Coronavirus and Eye Health: Keep your Guard Up

The risk of coronavirus being transmitted through tears is quite low, however it’s important to guard your eyes — as well as your hands and mouth — to prevent transmission of the virus.

Woman wearing eyeglasses

If possible, experts suggest minimizing contact lens wear during the COVID-19 pandemic.

RGstudio | Getty Images

A recent study evaluating patients with COVID-19 revealed that while the tears of the majority of infected patients tested were clear of virus, samples taken from the back of the nose and throat were brimming with COVID-19. According to the authors of the study, which was published online in Ophthalmology, their findings show that it is unlikely that infected patients are shedding virus through their tears.

Alice T. Epitropoulos MD, of Ophthalmic Surgeons & Consultants of Ohio and The Eye Center of Columbus, says that although the prevalence of SARS-CoV-2 in tears is low, it could still be possible to transmit via the eyes. “There is limited, but concerning, evidence to suggest that the ocular surface could be a pathway to infection as a result of contact with SARS-CoV-2,” said Dr. Epitropoulos, who is also a clinical assistant professor at The Ohio State University. The novel coronavirus is a respiratory virus that spreads primarily through droplets generated when an infected person coughs or sneezes.  Virus particles can spray from the mouth or nose into another person’s face, she explained, adding that while they are most likely to inhale these droplets, they potentially can also enter through your eyes.  Caretakers and health care personnel caring for COVID-19 patients should include safety googles or face masks in their personal protection equipment (PPE).

Efforts to mitigate COVID-19 transmission have established ‘ Wash your hands and don’t touch your face,’ as the national prescription. As a result, concerns about the safety of contact lens wear and eye make-up use abound. Dr. Epitropoulos recommends minimizing contact lens wear, if possible, to avoid touching the eyes. Furthermore, glasses serve as a form of eye protection.  “If contact lenses are worn, following good contact lens hygiene and avoiding touching or rubbing your nose, mouth and eyes can help protect you during the coronavirus pandemic.”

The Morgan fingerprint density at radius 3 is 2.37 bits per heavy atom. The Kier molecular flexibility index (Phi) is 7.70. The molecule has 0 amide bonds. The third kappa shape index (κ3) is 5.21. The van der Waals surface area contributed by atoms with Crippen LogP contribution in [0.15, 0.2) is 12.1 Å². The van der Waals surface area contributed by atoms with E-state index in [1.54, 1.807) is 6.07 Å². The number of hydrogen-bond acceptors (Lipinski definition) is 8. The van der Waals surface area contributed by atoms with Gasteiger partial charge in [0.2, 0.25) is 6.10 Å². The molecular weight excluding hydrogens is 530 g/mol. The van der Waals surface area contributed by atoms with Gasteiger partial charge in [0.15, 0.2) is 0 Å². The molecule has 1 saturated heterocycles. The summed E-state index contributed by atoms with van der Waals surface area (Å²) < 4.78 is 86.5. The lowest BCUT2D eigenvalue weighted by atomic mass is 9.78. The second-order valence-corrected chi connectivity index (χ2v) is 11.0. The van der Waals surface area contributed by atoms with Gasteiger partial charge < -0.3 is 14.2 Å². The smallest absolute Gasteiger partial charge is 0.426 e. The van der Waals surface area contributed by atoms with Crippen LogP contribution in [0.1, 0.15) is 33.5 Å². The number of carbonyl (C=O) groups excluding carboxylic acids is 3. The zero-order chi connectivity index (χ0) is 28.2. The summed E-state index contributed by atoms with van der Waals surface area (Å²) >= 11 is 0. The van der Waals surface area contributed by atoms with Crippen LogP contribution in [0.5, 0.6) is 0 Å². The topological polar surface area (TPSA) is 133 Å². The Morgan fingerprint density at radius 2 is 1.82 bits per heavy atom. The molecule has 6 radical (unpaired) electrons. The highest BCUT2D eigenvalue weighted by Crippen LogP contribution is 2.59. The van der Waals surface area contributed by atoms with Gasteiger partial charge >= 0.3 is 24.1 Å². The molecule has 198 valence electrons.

With respect to eye make-up use, while many are giving their skin a break from cosmetics while sheltering in place, plenty of others prefer to maintain their usual routines. To those in the second category, Dr. Epitropoulos says, “It’s unclear how long the virus remains viable outside the body, but studies have reported that the SARS-CoV-2 can survive for several hours depending on the surface. Just a few pearls: Don’t share makeup or use in-store makeup testers. Wash your hands before applying any makeup, eye cream, and moisturizers, and wash reusable makeup brushes and sponges regularly.  If you contract the virus, do not apply makeup and dispose of what is in your beauty bag.”

Most importantly, says Dr. Epitropoulos, “Regardless of the circumstances, avoid touching or rubbing your eyes, wash hands frequently and practice social isolation.  With allergy season here, treat allergic conjunctivitis promptly to avoid the temptation of eye rubbing.”

Eye care and Contact Lens Wear tips from the American Optometric Association:

  • When using contact lenses or spectacles, wash hands carefully and thoroughly with soap and water for at least 20 seconds, followed by hand drying with unused paper towels. This should occur before every contact lens insertion and removal. If soap and water are not readily available, use a hand sanitizer that contains at least 60% alcohol. People should avoid touching their face, including their eyes, nose and mouth, with unwashed hands.
  • Disinfect contact lenses. Contact lens wearers should either dispose of their daily disposable lenses each evening, or regularly disinfect their monthly and two-week lenses according to instructions from the manufacturer and one’s doctor of optometry.
  • Discontinue lens wear if sick. Consistent with recommendations for other types of illness, those who feel ill with cold or flu-like symptoms should cease contact lens wear.

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Rochelle Nataloni

Rochelle Nataloni is the editor of Duke Health News. She has written for Cataract & Refractive Surgery Today, Cataract & Refractive Surgery Today Europe, Retina Today, Glaucoma Today, Millennial Eye, … Read More

View all posts by Rochelle Nataloni

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